I am curious about the "the camera settings ate my nice sunset colors" idea. I have seen this myself, you can "get rid" of those nice colors of a sunset by neutralizing the white balance.
What I don't understand, is do cameras have a setting where white balance is not touched, i.e. a WB setting which is faithful to the light that was there, as recorded by the CMOS sensor, without interpretation / free parameter called WB ?
Good question. This goes to one of the core differences between RAW and jpeg. White Balance ["WB"] is nothing more than the camera's best *guess* at what colour temperature (a) existed when the shot was take and (b) the photographer wanted. It is a fancy way of saying, "in this scene, what is white/grey/neutral?"
In RAW, the camera stores this WB as a number attached to the file. Because the RAW file is raw, it is just a series of values read off every sensor. Nothing has been done to that data.
In your RAW converter, the software reads that number - think of it like a recipe sent home by the grocer with the food on a separate piece of paper - and then applies that information to decide how to convert and interpret the colour data coming off the sensor. (This is a massive over simplification). But basically, you can follow 'the note', or do whatever you like, because the note was simply a suggestion, and the raw ingredients (the data) has not been touched.
Because 'correct' WB is by default thought of as daylight (about 5600 degrees kelvin), the converter will interpret the colour data to try to make things look like the scene was lit by daylight.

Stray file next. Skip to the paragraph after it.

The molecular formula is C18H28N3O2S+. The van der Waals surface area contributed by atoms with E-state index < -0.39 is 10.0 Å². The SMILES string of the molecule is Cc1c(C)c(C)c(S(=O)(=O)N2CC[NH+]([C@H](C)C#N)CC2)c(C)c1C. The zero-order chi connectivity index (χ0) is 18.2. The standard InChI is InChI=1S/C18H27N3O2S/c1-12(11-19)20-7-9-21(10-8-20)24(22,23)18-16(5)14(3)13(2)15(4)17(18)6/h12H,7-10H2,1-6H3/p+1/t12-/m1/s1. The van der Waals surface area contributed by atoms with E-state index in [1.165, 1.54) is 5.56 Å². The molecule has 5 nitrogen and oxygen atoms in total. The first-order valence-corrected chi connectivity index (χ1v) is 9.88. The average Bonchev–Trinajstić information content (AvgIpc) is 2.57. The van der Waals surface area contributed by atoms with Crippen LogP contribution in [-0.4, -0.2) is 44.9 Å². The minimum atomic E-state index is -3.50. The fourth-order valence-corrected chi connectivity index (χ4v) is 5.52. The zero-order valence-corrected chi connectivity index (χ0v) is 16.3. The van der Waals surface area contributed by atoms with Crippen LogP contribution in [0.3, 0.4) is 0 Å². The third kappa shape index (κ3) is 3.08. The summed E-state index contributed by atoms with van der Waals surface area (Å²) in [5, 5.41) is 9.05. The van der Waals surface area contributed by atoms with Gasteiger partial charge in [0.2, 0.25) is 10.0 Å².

In turn, because daylight is much 'cooler' (ie: less light on the yellow/orange end of the light spectrum) than sunset or sunrise, a sunset photo converted in this way will look bland and washed-out, because the software has interpreted the scene as having much less yellow/orange light than was actually there.
This, in a nutshell, is why most basic workflows *start* with a neutralized or boring conversion of a sunset.
In Raw processing, we can simply change the way in which the data is interpreted, by changing the WB or colour temp settings. Either warmer or cooler, until we get the colour rendition we like best.
With in-camera jpegs, all of this is done by the camera, according to whatever WB has been set on the camera at the time of taking. If you tell it it's a sunset, it will make the picture warmer. However, because the processing is done, what you get is the camera's interpretation of the colour in the scene, with much less ability to change that after the fact.
The recipe has already been applied to the food, if you will follow my earlier analogy.
Hope that gets at your question.